Venture Capital and Mergers & Aquisition Trends

As Australia continues to emerge from the pandemic, albeit with a few hiccups, appetite for deal making is beginning to increase, a trend which we expect to see into 2022 at the least. In this report, we look back at M&A activity in Australia over the last 14 years, from January 2007 (prior to the Global Financial Crisis) to December 2020, using trends to inform our expectations of future M&A activity. We also consider more recent VC activity from 2019-2021 and the current IPO Market.

We’ve paid special attention to the years 2009 and 2020 which displayed interesting similarities including a spike in the number and value of deals. These two years, 2009 and 2020, were also years during which Australia was feeling the impact of major economic crises in the Global Financial Crisis (2007-2009) and COVID-19 (2020-ongoing) respectively.

1. M&A Transactions

2009 and 2020 trends

2. M&A Transactions

Trends from 2007 – 2020

3. Venture capital

Trends from 2019 – 2021

4. IPO Market

Current trends

5. Current deal trends

Post-crisis deal resurgence

1. M&A transactions – 2009 and 2020 trends

In the difficult years of 2009 and 2020 there was a significant decline in both the number and aggregate value of M&A transactions in Australia. In 2009 aggregate value fell by 48% while in 2020 aggregate value fell by 26%.

During the GFC in 2009 and COVID-19 in 2020, smaller transactions under %5m took prominence:

  • In 2009, deals under $5m accounted for 50% of all transactions – 10% above average
  • In 2020, these transactions made up 52% of transactions – a whopping 41% over the average.

This is in comparison to transactions between $10m – $50m making up 26% of all transactions over the entire 2007-2020 period.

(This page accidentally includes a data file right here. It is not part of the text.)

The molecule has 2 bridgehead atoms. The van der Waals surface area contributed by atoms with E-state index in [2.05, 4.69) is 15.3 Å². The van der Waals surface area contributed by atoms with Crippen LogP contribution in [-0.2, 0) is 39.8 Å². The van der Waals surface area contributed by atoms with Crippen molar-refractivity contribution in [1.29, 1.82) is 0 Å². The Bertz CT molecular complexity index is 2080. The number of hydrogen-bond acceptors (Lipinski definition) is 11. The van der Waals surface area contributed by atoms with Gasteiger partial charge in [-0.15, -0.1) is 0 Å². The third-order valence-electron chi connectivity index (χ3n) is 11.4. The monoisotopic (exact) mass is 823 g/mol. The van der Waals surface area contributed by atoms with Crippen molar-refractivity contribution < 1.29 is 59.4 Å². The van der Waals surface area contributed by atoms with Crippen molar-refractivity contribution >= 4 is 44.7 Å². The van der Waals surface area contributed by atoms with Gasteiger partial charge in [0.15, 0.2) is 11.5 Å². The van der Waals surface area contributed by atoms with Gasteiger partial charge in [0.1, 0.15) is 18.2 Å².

When the economy goes through a tough period, initially, people look to make smaller bolt-on acquisitions rather than take the risk involved in making larger acquisitions. 

These trends highlight risk-averse behaviour and follow those in consumer and business confidence. If the size of transactions lift as consumer and business confidence have, we can expect mid-market M&A to experience a strong uplift alongside economic recovery. 

This is evidence that coronavirus has had little impact on this mid-market, which is a resilient sector.  

Further evidence can be seen in the volatility that exists in the number of transactions in the $5m – $10m category across the same period.  

There is an increase in the number of higher value transactions, and therefore a decrease in those with a lower value, when economic conditions are strong  

It’s interesting to note that in the first half of 2021 the number of deals announced has increased sharply by more than 2.5 times the average over the last 5 years, with many of these deals being mega deals with a value more than $1 billion. 

While there is a strong correlation between total and mid-market M&A, fluctuations in mid-market M&A are less significant due to the mid-market being less susceptible to economic volatility. 

2. M&A transactions – trends from 2007 – 2020

William Buck’s study of the Australian M&A market from 2007 to 2014 shows whilst there have been big swings in the number and value of large or mega size transactions, the trends in mid- market deals under $100 million have been very consistent over the last 14 years.

Overall, transactions under $100m in value made up on average 87% of the total number of transactions over this period.

  • Smaller M&A transactions with a value under $10m made up the majority of transactions, averaging 54%
  • Deals with a value between $10m to $50m made up 26% on average
  • Deals with a value of between $50m to $100m made up on average 7%.

Sector performance

Sectors which accounted for the largest portions of Australia’s mid-market aggregate M&A transaction value over the last 14 years include: Consumer Discretionary (including automotive, retailing and apparel) (21.9%), Industrials (including transport and toll road operators) (18.7%) and Materials ( including chemicals and construction materials) (12%). Together, these sectors accounted for over 52% of Australia’s mid-market aggregate M&A transaction value from 2007 to 2020.